Posted 30 January 2013. PMN Crop News.
Unwanted Winter Wheat Record in Arkansas: Stripe Rust Found in December
Source: University of Arkansas Press Release. www.uaex.edu
DeValls Bluff, Arkansas (January 14, 2013)--If Arkansas’ winter wheat growers develop an itchy fungicide trigger finger, it might be due to the earliest ever finding of stripe rust disease -- in December.
Gene Milus, professor-plant pathology for the University of Arkansas System Division of Agriculture, confirmed the finding on Jan. 9 from samples collected by Jason Kelley, extension agronomist who works with corn, wheat and sorghum for the U of A’s Division of Agriculture.
“Brent Griffin, extension staff chair in Prairie County, found at least four hot spots of stripe rust on his family’s farm in northern Lonoke County on Dec. 19,” Milus said. “This beats the record set last January by about one month.”
The stripe rust appeared in the unknown wheat variety planted Oct. 8 – early in the winter wheat planting window for central Arkansas. Despite sporadic light rains, Arkansas farmers managed to get half of the winter wheat planted in October and planted 98 percent of planned acres by the last USDA Crop Progress report in November.
“We spotted the first small hotspot, then found several more,” Griffin said. “We’re making at least one fungicide application and maybe second.”
Milus said that all contemporary varieties are more or less susceptible to stripe rust during early growth stages, and it’s likely “there are more hot spots developing throughout Arkansas and surrounding states.”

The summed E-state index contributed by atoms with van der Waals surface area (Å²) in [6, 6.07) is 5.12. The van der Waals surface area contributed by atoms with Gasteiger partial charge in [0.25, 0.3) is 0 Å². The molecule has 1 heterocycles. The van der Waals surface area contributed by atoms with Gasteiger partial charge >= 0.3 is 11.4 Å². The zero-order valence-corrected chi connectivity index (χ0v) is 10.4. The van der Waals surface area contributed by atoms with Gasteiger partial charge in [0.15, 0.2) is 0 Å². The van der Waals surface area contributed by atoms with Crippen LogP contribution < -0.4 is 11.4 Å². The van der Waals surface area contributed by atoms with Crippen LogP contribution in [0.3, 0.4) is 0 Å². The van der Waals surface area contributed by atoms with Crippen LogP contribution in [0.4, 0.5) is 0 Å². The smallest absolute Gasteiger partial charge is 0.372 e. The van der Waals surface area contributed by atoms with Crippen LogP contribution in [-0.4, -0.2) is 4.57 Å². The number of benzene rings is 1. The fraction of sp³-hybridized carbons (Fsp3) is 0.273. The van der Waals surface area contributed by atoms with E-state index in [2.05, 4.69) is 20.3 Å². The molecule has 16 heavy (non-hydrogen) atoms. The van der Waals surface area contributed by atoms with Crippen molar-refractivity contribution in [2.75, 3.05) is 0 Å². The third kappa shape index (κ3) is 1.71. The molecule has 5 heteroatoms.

The good news is that the most common type of stripe rust resistance, “race specific, adult-plant resistance,” occurs as the plant matures.
Still, the fungus that causes stripe rust can adapt quickly, Milus said.
“The number of different resistance genes in contemporary varieties is unknown, but the stripe rust fungus has been evolving to overcome several of them,” he said.
“Even if a particular variety was resistant last year, there is no guarantee that it will be resistant this year.”
Milus said a timely application of fungicide can be cost-effective and help reduce the potential for spores to spread.
“Tank-mixing a fungicide with the herbicide used to control broadleaf weeds will save the cost of a separate application,” he said. “Applying this tank mix during February or early March would be an optimal time to control both weeds and stripe rust.”
Milus said research in 2012 showed that Tilt, Folicur, or Headline fungicides quickly inhibited the ability of spores to infect plants even though new spores were produced for several days after the fungicide application. Other fungicides registered on wheat likely would have similar effects.
“This early application should control stripe rust long enough to determine if adult-plant resistance will be effective for the rest of the season or if another application at boot stage will be needed,” he said.